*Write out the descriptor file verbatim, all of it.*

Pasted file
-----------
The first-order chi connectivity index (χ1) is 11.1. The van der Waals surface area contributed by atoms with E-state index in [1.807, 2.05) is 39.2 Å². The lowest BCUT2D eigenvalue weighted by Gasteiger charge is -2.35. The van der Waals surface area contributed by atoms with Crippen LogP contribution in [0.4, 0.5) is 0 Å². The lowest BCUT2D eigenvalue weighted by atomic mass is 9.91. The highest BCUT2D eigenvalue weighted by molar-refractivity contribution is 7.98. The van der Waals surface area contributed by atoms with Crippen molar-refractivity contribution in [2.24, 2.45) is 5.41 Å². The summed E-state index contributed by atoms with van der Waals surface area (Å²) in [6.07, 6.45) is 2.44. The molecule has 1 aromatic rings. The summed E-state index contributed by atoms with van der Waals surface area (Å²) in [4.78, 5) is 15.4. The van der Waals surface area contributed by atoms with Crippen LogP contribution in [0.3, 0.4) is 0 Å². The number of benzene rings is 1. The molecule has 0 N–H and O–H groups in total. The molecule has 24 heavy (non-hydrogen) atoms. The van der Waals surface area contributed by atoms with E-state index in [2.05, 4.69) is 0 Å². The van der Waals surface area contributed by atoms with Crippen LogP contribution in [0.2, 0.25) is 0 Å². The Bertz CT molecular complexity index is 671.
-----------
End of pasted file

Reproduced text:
The first-order chi connectivity index (χ1) is 11.1. The van der Waals surface area contributed by atoms with E-state index in [1.807, 2.05) is 39.2 Å². The lowest BCUT2D eigenvalue weighted by Gasteiger charge is -2.35. The van der Waals surface area contributed by atoms with Crippen LogP contribution in [0.4, 0.5) is 0 Å². The lowest BCUT2D eigenvalue weighted by atomic mass is 9.91. The highest BCUT2D eigenvalue weighted by molar-refractivity contribution is 7.98. The van der Waals surface area contributed by atoms with Crippen molar-refractivity contribution in [2.24, 2.45) is 5.41 Å². The summed E-state index contributed by atoms with van der Waals surface area (Å²) in [6.07, 6.45) is 2.44. The molecule has 1 aromatic rings. The summed E-state index contributed by atoms with van der Waals surface area (Å²) in [4.78, 5) is 15.4. The van der Waals surface area contributed by atoms with Crippen LogP contribution in [0.3, 0.4) is 0 Å². The number of benzene rings is 1. The molecule has 0 N–H and O–H groups in total. The molecule has 24 heavy (non-hydrogen) atoms. The van der Waals surface area contributed by atoms with E-state index in [2.05, 4.69) is 0 Å². The van der Waals surface area contributed by atoms with Crippen LogP contribution in [0.2, 0.25) is 0 Å². The Bertz CT molecular complexity index is 671.